My Favorite Spots in Snow Canyon State Park
Southwest Utah is home to more than just Zion National Park. There are some pretty incredible state parks as well. Snow Canyon State Park is just a stone's throw away from St. George and has some very worthy hikes. I’ve been on most of its trails now and can confidently offer some advice to you on where to go and what to do. So here you go: my favorite spots in Snow Canyon.
Petroglyphs in a Slot Canyon
Tucked away in a slot canyon out by the eastern border of Snow Canyon are some petroglyphs. You can take the Gila Trail to get there. The slogging through sand can be tiring, but it’s absolutely worth it to get to this hidden little canyon. The rock splits with maybe three feet of space and the walls tower up 40 feet above you. The real draw is the petroglyphs that are hidden deep in the slot canyon. The natives of this area really knew how to hide their artwork.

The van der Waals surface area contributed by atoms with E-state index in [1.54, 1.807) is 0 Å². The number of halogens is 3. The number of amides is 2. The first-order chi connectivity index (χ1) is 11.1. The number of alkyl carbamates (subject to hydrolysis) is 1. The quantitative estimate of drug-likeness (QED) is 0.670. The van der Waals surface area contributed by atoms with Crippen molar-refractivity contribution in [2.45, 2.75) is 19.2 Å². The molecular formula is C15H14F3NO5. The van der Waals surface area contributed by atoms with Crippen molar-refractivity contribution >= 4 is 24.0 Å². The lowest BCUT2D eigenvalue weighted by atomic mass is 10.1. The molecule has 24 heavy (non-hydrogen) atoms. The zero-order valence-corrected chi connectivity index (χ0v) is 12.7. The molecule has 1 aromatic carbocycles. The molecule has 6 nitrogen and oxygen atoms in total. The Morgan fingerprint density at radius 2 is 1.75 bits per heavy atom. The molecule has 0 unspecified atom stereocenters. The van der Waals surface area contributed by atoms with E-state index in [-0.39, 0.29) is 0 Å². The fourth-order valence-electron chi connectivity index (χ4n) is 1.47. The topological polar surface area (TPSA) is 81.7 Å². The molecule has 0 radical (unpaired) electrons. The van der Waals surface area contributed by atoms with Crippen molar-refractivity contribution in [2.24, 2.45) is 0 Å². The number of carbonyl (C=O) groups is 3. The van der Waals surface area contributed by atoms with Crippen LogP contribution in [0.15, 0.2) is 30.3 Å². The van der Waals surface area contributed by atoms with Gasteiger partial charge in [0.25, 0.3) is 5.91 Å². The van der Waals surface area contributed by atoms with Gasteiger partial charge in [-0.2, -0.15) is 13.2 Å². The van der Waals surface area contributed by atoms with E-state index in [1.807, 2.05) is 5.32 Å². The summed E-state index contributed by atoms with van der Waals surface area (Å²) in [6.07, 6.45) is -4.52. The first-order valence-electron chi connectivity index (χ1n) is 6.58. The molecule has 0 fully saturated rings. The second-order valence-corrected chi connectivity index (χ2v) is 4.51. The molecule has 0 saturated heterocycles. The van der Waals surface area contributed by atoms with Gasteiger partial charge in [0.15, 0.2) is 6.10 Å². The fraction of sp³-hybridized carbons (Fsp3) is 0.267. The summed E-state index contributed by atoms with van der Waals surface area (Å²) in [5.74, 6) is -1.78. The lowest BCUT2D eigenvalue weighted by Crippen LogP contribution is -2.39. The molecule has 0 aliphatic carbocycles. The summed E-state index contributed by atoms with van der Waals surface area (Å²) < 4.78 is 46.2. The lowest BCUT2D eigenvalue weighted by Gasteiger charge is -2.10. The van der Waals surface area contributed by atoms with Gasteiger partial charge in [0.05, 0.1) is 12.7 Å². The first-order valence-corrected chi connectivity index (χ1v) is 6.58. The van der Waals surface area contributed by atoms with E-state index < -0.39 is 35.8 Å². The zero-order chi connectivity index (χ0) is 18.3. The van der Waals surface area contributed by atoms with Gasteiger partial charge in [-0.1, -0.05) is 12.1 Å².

Petrified Sand Dunes
This trail is a short jaunt over from the main paved road to a large rolling section of sandstone. As you climb higher up the wave, you will find little shallow spots that have been worn low and often collect rain water to form little pools or pot holes. I love this spot because of the photographical possibilities these pot holes offer. The all-around view from this spot is really great, too.
Snow Canyon Overlook
This last one is technically outside the state park, but I like to say the view is so good its got to be the best one outside of Zion for southwest Utah. If you keep on Highway 18 and go past Snow Canyon, you will eventually see a sign on the righthand side of the road for the Red Mountain Trail. This trailhead will take you out to the Snow Canyon Overlook, which is a diversion from the Red Mountain Trail about two or three miles in. The lookout will stand you up above the state park and let you take in its full beauty and rugged terrain.
Do you have a spot you think is better? Let me know, I’d love to check it out. If you want more details about any of these spots, I’d be happy to answer your questions. The beauty of these state parks is something to be shared and appreciated.